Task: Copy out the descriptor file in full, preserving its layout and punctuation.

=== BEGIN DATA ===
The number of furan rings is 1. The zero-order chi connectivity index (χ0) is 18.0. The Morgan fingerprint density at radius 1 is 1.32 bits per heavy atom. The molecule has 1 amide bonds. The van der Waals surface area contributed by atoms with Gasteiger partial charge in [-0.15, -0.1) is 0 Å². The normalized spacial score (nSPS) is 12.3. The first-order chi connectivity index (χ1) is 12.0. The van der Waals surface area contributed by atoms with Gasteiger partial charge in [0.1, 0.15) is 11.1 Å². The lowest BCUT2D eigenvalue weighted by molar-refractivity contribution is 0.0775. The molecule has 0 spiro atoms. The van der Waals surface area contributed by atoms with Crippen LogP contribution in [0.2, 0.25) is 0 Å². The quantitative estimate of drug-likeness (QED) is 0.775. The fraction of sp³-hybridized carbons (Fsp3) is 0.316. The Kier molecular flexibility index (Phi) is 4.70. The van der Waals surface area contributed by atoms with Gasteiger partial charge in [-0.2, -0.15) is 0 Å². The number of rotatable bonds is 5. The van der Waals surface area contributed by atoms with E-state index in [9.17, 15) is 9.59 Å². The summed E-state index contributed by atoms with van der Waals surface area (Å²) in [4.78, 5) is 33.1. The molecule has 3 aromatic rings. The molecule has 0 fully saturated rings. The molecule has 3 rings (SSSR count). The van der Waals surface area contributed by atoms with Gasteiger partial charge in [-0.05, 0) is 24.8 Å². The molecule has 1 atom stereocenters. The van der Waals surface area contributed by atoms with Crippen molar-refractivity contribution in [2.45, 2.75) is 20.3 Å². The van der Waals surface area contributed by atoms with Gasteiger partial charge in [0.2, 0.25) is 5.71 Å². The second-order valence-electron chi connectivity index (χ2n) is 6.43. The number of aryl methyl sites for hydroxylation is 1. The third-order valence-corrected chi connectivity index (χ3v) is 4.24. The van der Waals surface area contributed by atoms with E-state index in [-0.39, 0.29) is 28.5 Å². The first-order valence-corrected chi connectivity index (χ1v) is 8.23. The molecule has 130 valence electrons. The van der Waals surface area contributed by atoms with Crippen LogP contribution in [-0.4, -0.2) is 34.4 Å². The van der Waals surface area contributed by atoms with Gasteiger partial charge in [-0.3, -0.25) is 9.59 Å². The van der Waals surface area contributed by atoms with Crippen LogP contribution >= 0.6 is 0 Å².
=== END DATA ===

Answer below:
The number of furan rings is 1. The zero-order chi connectivity index (χ0) is 18.0. The Morgan fingerprint density at radius 1 is 1.32 bits per heavy atom. The molecule has 1 amide bonds. The van der Waals surface area contributed by atoms with Gasteiger partial charge in [-0.15, -0.1) is 0 Å². The normalized spacial score (nSPS) is 12.3. The first-order chi connectivity index (χ1) is 12.0. The van der Waals surface area contributed by atoms with Gasteiger partial charge in [0.1, 0.15) is 11.1 Å². The lowest BCUT2D eigenvalue weighted by molar-refractivity contribution is 0.0775. The molecule has 0 spiro atoms. The van der Waals surface area contributed by atoms with Crippen LogP contribution in [0.2, 0.25) is 0 Å². The quantitative estimate of drug-likeness (QED) is 0.775. The fraction of sp³-hybridized carbons (Fsp3) is 0.316. The Kier molecular flexibility index (Phi) is 4.70. The van der Waals surface area contributed by atoms with Gasteiger partial charge in [-0.2, -0.15) is 0 Å². The number of rotatable bonds is 5. The van der Waals surface area contributed by atoms with E-state index in [9.17, 15) is 9.59 Å². The summed E-state index contributed by atoms with van der Waals surface area (Å²) in [4.78, 5) is 33.1. The molecule has 3 aromatic rings. The molecule has 0 fully saturated rings. The molecule has 3 rings (SSSR count). The van der Waals surface area contributed by atoms with Gasteiger partial charge in [-0.05, 0) is 24.8 Å². The molecule has 1 atom stereocenters. The van der Waals surface area contributed by atoms with Crippen molar-refractivity contribution in [2.45, 2.75) is 20.3 Å². The van der Waals surface area contributed by atoms with Gasteiger partial charge in [0.2, 0.25) is 5.71 Å². The second-order valence-electron chi connectivity index (χ2n) is 6.43. The number of aryl methyl sites for hydroxylation is 1. The third-order valence-corrected chi connectivity index (χ3v) is 4.24. The van der Waals surface area contributed by atoms with E-state index in [-0.39, 0.29) is 28.5 Å². The first-order valence-corrected chi connectivity index (χ1v) is 8.23. The molecule has 130 valence electrons. The van der Waals surface area contributed by atoms with Crippen LogP contribution in [-0.4, -0.2) is 34.4 Å². The van der Waals surface area contributed by atoms with Gasteiger partial charge in [-0.3, -0.25) is 9.59 Å². The van der Waals surface area contributed by atoms with Crippen LogP contribution >= 0.6 is 0 Å².